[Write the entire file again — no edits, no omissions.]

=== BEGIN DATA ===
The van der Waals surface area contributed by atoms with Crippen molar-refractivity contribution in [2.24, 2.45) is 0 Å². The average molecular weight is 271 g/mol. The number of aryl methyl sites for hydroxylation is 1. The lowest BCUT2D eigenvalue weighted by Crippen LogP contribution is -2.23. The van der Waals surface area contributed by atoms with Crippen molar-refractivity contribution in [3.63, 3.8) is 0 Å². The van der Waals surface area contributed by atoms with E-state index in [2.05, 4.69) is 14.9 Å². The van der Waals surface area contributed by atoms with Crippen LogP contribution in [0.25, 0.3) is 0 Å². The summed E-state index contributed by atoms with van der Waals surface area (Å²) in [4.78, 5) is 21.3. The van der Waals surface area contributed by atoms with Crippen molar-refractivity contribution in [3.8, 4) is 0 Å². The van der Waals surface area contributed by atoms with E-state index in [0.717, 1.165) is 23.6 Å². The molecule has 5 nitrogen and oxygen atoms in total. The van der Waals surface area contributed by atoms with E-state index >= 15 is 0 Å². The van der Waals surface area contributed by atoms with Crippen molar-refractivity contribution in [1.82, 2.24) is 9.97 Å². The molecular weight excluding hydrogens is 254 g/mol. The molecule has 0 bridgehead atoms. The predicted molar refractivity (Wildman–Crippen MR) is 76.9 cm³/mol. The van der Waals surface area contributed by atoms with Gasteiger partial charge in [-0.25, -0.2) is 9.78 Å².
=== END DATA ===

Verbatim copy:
The van der Waals surface area contributed by atoms with Crippen molar-refractivity contribution in [2.24, 2.45) is 0 Å². The average molecular weight is 271 g/mol. The number of aryl methyl sites for hydroxylation is 1. The lowest BCUT2D eigenvalue weighted by Crippen LogP contribution is -2.23. The van der Waals surface area contributed by atoms with Crippen molar-refractivity contribution in [3.63, 3.8) is 0 Å². The van der Waals surface area contributed by atoms with E-state index in [2.05, 4.69) is 14.9 Å². The van der Waals surface area contributed by atoms with Crippen LogP contribution in [0.25, 0.3) is 0 Å². The summed E-state index contributed by atoms with van der Waals surface area (Å²) in [4.78, 5) is 21.3. The van der Waals surface area contributed by atoms with Crippen molar-refractivity contribution in [3.8, 4) is 0 Å². The van der Waals surface area contributed by atoms with E-state index in [0.717, 1.165) is 23.6 Å². The molecule has 5 nitrogen and oxygen atoms in total. The van der Waals surface area contributed by atoms with E-state index >= 15 is 0 Å². The van der Waals surface area contributed by atoms with Crippen molar-refractivity contribution in [1.82, 2.24) is 9.97 Å². The molecular weight excluding hydrogens is 254 g/mol. The molecule has 0 bridgehead atoms. The predicted molar refractivity (Wildman–Crippen MR) is 76.9 cm³/mol. The van der Waals surface area contributed by atoms with Gasteiger partial charge in [-0.25, -0.2) is 9.78 Å².